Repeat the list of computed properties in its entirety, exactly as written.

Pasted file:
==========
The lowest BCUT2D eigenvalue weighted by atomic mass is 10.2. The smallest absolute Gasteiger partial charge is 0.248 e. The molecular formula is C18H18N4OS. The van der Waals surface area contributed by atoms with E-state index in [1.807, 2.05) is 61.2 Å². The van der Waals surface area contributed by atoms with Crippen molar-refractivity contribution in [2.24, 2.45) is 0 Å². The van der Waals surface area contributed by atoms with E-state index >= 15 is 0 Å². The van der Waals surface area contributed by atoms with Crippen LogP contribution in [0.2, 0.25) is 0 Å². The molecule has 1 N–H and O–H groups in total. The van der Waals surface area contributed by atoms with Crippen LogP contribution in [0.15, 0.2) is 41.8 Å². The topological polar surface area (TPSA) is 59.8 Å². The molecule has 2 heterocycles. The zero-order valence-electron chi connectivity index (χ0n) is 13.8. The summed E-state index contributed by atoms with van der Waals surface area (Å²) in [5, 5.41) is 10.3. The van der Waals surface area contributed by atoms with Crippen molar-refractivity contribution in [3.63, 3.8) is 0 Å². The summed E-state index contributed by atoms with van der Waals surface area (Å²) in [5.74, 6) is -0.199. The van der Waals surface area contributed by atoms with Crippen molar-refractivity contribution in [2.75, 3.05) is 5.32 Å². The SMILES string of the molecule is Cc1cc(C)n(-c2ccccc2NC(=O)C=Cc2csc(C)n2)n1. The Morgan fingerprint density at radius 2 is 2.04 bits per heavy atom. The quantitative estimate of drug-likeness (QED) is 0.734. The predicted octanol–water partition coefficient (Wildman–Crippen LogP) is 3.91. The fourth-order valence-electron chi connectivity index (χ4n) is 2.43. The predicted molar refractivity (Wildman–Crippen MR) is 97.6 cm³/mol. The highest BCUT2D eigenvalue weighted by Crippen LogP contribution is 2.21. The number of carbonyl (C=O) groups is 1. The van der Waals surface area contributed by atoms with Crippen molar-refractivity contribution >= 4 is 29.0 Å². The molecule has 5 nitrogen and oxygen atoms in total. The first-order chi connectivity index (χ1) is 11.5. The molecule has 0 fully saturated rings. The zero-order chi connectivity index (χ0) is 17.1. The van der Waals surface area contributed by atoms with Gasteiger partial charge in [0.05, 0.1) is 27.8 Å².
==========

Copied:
The lowest BCUT2D eigenvalue weighted by atomic mass is 10.2. The smallest absolute Gasteiger partial charge is 0.248 e. The molecular formula is C18H18N4OS. The van der Waals surface area contributed by atoms with E-state index in [1.807, 2.05) is 61.2 Å². The van der Waals surface area contributed by atoms with Crippen molar-refractivity contribution in [2.24, 2.45) is 0 Å². The van der Waals surface area contributed by atoms with E-state index >= 15 is 0 Å². The van der Waals surface area contributed by atoms with Crippen LogP contribution in [0.2, 0.25) is 0 Å². The molecule has 1 N–H and O–H groups in total. The van der Waals surface area contributed by atoms with Crippen LogP contribution in [0.15, 0.2) is 41.8 Å². The topological polar surface area (TPSA) is 59.8 Å². The molecule has 2 heterocycles. The zero-order valence-electron chi connectivity index (χ0n) is 13.8. The summed E-state index contributed by atoms with van der Waals surface area (Å²) in [5, 5.41) is 10.3. The van der Waals surface area contributed by atoms with Crippen molar-refractivity contribution in [3.63, 3.8) is 0 Å². The summed E-state index contributed by atoms with van der Waals surface area (Å²) in [5.74, 6) is -0.199. The van der Waals surface area contributed by atoms with Crippen molar-refractivity contribution in [2.75, 3.05) is 5.32 Å². The SMILES string of the molecule is Cc1cc(C)n(-c2ccccc2NC(=O)C=Cc2csc(C)n2)n1. The Morgan fingerprint density at radius 2 is 2.04 bits per heavy atom. The quantitative estimate of drug-likeness (QED) is 0.734. The predicted octanol–water partition coefficient (Wildman–Crippen LogP) is 3.91. The fourth-order valence-electron chi connectivity index (χ4n) is 2.43. The predicted molar refractivity (Wildman–Crippen MR) is 97.6 cm³/mol. The highest BCUT2D eigenvalue weighted by Crippen LogP contribution is 2.21. The number of carbonyl (C=O) groups is 1. The van der Waals surface area contributed by atoms with Crippen molar-refractivity contribution >= 4 is 29.0 Å². The molecule has 5 nitrogen and oxygen atoms in total. The first-order chi connectivity index (χ1) is 11.5. The molecule has 0 fully saturated rings. The zero-order chi connectivity index (χ0) is 17.1. The van der Waals surface area contributed by atoms with Gasteiger partial charge in [0.05, 0.1) is 27.8 Å².